With the SEC’s approval of the reporting modernization and liquidity rules in October, asset managers need to start preparing for the first compliance date in August 2017.
Almost two years ago, the SEC announced a monumental five part plan to enhance the way registered investment companies are regulated. Everyone in the fund industry, and some unexpected, but now interested parties, had some issue with one or all of the proposals, which resulted in almost 750 comment letters to the SEC. The industry had little indication from the SEC on whether they were taking any direction from the comment letters, in person meetings, or industry wide discussions. This left many to speculate on the scope and timing related to the final rules. With only about a week’s notice, the SEC met on 13 October to vote on only two of the proposed rules, reporting modernization, and liquidity risk management including swing pricing.
The final rule for reporting modernization was adopted largely as proposed, with only a couple of changes. The final rule kept more monthly information confidential and allowed only quarterly filings to be made public, similar to today’s N-Q process. The major change to the rule was the elimination of e-delivery proposals. Under the proposed rule, a fund could have satisfied its obligations to transmit shareholder reports if the fund made the reports and certain other materials accessible on its website and satisfied certain conditions. A fund would have been subject to conditions relating to:
- Availability of the shareholder report and other required information on the website
- Implied shareholder consent
- Notice to shareholders of the availability of shareholder reports on the website
- Shareholder ability to request paper copies of the shareholder report or other required information
E-delivery was an eco-friendly proposal which could have resulted in substantial cost savings to investors. However, arguments ranging from elderly people not having internet access to paper companies going out of business and impacting the economy rang loud and often.
SEC Chair Mary Jo White indicated that the SEC will revisit this specific proposal by the end of the year. However, the complexity of the upcoming agenda items, coupled with where we are on the calendar and a presidential election in the middle of it, seem to mount the odds against e-delivery making an appearance again. The one part of the rule that would’ve saved shareholders money, now hangs in limbo with a doubtful resurrection.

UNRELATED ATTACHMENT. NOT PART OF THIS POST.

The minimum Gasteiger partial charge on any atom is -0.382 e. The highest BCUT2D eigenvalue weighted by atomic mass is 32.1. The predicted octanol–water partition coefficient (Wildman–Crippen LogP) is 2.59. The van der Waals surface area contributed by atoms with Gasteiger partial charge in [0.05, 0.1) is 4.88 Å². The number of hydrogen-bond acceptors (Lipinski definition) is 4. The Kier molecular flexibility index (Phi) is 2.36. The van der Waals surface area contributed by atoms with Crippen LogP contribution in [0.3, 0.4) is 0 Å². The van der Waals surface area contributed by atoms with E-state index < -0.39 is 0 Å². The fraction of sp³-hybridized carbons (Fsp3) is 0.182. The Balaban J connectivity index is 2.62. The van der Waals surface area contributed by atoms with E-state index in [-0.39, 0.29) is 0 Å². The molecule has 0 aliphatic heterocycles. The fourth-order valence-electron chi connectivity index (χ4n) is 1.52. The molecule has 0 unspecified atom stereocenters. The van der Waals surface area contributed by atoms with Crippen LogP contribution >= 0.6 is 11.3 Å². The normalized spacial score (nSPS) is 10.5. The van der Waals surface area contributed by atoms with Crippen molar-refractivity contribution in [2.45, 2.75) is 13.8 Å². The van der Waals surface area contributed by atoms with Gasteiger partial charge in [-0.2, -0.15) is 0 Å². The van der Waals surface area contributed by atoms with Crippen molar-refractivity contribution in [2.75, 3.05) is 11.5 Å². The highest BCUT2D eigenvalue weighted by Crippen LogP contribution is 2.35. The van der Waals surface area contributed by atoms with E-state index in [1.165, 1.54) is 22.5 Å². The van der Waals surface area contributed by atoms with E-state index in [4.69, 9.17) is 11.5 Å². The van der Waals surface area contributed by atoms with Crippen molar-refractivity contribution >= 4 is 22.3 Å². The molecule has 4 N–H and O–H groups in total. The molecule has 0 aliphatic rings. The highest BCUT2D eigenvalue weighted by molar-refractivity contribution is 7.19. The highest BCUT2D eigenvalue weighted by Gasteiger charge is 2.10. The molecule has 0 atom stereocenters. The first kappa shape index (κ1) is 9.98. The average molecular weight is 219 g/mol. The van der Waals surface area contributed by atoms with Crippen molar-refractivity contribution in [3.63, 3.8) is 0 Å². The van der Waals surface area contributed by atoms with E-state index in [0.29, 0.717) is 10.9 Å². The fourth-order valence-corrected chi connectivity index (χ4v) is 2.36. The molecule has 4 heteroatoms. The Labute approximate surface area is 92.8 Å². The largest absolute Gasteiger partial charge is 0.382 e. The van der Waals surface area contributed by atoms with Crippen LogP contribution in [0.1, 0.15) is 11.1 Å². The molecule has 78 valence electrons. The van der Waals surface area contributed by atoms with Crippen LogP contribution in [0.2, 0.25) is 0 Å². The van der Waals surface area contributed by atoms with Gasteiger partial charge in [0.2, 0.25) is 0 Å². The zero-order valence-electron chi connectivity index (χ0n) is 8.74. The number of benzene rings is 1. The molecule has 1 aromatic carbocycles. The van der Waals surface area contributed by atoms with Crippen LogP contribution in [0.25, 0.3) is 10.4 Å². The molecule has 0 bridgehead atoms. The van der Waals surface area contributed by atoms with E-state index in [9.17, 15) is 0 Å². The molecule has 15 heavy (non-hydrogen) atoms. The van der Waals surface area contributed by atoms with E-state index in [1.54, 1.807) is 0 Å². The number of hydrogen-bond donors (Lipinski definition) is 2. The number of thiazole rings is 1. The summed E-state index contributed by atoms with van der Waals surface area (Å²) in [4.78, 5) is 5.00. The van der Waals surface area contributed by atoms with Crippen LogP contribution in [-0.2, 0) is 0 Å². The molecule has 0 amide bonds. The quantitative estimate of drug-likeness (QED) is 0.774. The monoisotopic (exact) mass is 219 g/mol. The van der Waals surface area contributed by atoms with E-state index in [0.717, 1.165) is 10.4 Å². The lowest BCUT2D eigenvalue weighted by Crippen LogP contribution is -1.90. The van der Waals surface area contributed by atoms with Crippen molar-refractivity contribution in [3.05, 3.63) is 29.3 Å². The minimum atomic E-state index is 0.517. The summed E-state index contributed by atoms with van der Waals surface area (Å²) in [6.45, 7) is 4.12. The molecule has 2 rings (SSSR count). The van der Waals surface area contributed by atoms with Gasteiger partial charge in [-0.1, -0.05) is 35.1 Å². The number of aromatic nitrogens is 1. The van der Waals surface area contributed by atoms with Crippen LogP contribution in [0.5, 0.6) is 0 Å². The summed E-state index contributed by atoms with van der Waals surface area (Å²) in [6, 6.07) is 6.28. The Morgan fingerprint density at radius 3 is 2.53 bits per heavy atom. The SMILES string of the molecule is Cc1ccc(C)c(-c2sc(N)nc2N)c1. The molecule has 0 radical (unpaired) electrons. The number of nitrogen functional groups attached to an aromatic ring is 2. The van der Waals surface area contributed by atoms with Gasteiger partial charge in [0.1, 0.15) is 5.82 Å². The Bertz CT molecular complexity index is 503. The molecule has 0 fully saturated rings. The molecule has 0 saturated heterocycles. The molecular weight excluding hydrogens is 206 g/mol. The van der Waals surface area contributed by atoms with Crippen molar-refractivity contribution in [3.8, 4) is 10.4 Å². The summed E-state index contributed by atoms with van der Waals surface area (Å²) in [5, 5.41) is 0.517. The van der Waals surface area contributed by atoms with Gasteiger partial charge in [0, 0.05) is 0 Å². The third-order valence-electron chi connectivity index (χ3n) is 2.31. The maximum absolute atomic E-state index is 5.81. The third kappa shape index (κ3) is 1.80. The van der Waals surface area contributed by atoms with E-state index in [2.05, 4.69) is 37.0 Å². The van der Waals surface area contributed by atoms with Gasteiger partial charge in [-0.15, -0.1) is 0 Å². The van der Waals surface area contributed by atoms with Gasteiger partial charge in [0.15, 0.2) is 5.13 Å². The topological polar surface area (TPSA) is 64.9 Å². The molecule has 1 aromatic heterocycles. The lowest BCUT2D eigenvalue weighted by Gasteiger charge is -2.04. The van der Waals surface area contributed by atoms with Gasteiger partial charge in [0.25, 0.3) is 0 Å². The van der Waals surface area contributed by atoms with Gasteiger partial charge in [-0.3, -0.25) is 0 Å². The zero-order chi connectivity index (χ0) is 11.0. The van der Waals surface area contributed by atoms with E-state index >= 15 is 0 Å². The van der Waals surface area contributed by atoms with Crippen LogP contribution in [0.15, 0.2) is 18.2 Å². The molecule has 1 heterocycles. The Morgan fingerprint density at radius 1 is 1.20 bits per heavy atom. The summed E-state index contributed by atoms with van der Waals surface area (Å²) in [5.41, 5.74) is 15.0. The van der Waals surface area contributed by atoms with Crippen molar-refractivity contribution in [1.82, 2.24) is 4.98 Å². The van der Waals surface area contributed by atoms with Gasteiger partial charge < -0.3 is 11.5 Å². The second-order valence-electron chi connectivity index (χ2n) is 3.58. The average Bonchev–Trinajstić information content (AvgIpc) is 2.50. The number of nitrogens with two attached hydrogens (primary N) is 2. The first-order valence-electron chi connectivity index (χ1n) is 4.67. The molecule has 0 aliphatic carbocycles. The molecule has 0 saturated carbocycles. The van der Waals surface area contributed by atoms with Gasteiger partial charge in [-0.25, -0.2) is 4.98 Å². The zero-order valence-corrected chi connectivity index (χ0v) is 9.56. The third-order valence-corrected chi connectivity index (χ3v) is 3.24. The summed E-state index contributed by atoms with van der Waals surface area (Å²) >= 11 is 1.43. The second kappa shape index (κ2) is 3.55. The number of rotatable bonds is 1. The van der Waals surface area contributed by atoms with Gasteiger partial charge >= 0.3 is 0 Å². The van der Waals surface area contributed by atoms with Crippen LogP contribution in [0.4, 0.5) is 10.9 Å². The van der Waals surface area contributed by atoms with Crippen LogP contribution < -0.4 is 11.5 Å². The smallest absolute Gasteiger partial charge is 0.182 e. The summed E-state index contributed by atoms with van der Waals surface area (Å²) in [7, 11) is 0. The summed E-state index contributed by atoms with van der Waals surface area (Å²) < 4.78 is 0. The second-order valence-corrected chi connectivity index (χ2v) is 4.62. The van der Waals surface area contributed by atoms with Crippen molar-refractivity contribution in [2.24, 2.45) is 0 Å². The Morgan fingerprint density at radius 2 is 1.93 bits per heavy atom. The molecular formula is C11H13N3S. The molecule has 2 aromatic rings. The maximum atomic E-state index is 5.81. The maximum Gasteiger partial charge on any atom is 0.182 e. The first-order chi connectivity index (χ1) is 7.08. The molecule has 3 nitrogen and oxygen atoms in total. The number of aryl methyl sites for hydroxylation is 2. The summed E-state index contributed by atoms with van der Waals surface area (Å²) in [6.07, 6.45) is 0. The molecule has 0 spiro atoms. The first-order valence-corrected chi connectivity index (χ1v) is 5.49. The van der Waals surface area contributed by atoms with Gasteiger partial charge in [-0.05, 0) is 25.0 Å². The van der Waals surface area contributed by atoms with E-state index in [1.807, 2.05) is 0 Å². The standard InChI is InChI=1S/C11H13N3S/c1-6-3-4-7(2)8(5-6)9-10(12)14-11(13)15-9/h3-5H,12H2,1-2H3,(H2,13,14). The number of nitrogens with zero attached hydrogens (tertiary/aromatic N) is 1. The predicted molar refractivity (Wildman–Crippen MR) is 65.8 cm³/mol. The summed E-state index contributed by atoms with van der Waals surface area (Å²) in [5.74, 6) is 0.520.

The liquidity rule had more substantial changes from the original proposals. A liquidity risk management program is still required, although it is less prescriptive and allows funds to tailor procedures within the program to match each fund’s assessed risk profile. For example, each fund must identify a percentage of its net asset to be held in highly liquid investments and must create policies and procedures to correct for when the portfolio falls below that percentage. Similarly, a fund will also be prohibited from holding more than 15% of illiquid securities and will need to determine procedures if that threshold is breached to bring the illiquid investments back into threshold. If this threshold is passed, it triggers board reporting and possible notification to the SEC on a newly created Form N-LIQUID. The liquidity bucketing also got a break in the final rule decreasing the categories from six to four. While funds will have to bucket each security within the portfolio for Form N-PORT filings, public information will only show the percentage holdings, bifurcated across the four buckets.
Investment Liquidity Classifications
Finally, the permissibly of swing pricing for open-end funds was finalized along with specific requirements for pricing policies and procedures for funds that choose to swing. While reporting modernization and liquidity are prescriptive rules, swing pricing gives funds some options. Due to the logistical challenges associated with swing pricing in the US, it is not expected that a majority of funds will implement swing pricing. Swing pricing does however provide a competitive advantage to funds. Many fund complexes will need to spend considerable time and effort evaluating the opportunity cost to make it happen.
There’s a lot to absorb but what should be focused on is the heightened involvement of the fund’s board, primarily with the liquidity and swing rules. Under the liquidity rule, the board must approve each fund’s liquidity risk management program and will also designate the group or individual that will administer the program. The board must review, at least annually, the written report of the design and implementation of the program’s effectiveness. Correspondingly, under the swing pricing rules, the board must approve the swing pricing policies and procedures which include the swing factor upper limit and swing pricing threshold. Like the liquidity program, the board is responsible for reviewing a written report on the effectiveness of the program.
The clock is ticking on these changes with the first compliance date on 1 August 2017. Though the entire industry knew these rules were coming, it was impossible to fully prepare with so many major initiatives still in flux. Now fund managers must quickly get to work writing policy, revamping accounting systems, and evaluating the need for additional resources.